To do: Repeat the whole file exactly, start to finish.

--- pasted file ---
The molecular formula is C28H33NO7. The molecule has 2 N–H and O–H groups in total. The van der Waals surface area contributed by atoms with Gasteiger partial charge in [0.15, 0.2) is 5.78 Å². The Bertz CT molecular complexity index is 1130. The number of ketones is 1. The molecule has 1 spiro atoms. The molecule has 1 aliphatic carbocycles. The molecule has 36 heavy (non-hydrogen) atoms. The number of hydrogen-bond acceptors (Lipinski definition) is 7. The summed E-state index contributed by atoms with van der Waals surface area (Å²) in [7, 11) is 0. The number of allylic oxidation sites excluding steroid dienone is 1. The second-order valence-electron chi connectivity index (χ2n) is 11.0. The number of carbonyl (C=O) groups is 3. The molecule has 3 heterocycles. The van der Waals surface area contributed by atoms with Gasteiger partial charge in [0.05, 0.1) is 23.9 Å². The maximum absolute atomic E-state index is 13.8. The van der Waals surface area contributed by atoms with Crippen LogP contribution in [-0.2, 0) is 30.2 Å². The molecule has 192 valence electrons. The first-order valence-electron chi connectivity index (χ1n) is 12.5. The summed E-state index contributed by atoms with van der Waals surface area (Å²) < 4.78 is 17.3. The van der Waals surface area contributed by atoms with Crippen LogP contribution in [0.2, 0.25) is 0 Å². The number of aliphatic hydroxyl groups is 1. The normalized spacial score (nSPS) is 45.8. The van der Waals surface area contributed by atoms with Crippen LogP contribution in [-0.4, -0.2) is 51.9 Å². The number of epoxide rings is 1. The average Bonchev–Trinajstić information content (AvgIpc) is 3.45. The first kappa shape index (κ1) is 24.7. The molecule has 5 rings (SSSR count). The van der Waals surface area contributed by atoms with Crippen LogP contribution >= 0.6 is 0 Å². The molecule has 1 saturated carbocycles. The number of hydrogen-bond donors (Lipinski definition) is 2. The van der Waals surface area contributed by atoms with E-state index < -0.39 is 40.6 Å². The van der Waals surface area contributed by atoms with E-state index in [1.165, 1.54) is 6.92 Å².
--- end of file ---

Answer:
The molecular formula is C28H33NO7. The molecule has 2 N–H and O–H groups in total. The van der Waals surface area contributed by atoms with Gasteiger partial charge in [0.15, 0.2) is 5.78 Å². The Bertz CT molecular complexity index is 1130. The number of ketones is 1. The molecule has 1 spiro atoms. The molecule has 1 aliphatic carbocycles. The molecule has 36 heavy (non-hydrogen) atoms. The number of hydrogen-bond acceptors (Lipinski definition) is 7. The summed E-state index contributed by atoms with van der Waals surface area (Å²) in [7, 11) is 0. The number of allylic oxidation sites excluding steroid dienone is 1. The second-order valence-electron chi connectivity index (χ2n) is 11.0. The number of carbonyl (C=O) groups is 3. The molecule has 3 heterocycles. The van der Waals surface area contributed by atoms with Gasteiger partial charge in [0.05, 0.1) is 23.9 Å². The maximum absolute atomic E-state index is 13.8. The van der Waals surface area contributed by atoms with Crippen LogP contribution in [-0.2, 0) is 30.2 Å². The molecule has 192 valence electrons. The first-order valence-electron chi connectivity index (χ1n) is 12.5. The summed E-state index contributed by atoms with van der Waals surface area (Å²) < 4.78 is 17.3. The van der Waals surface area contributed by atoms with Crippen LogP contribution in [0.2, 0.25) is 0 Å². The number of aliphatic hydroxyl groups is 1. The normalized spacial score (nSPS) is 45.8. The van der Waals surface area contributed by atoms with Crippen LogP contribution in [-0.4, -0.2) is 51.9 Å². The number of epoxide rings is 1. The average Bonchev–Trinajstić information content (AvgIpc) is 3.45. The first kappa shape index (κ1) is 24.7. The molecule has 5 rings (SSSR count). The van der Waals surface area contributed by atoms with Crippen LogP contribution >= 0.6 is 0 Å². The molecule has 1 saturated carbocycles. The number of hydrogen-bond donors (Lipinski definition) is 2. The van der Waals surface area contributed by atoms with E-state index < -0.39 is 40.6 Å². The van der Waals surface area contributed by atoms with E-state index in [1.165, 1.54) is 6.92 Å².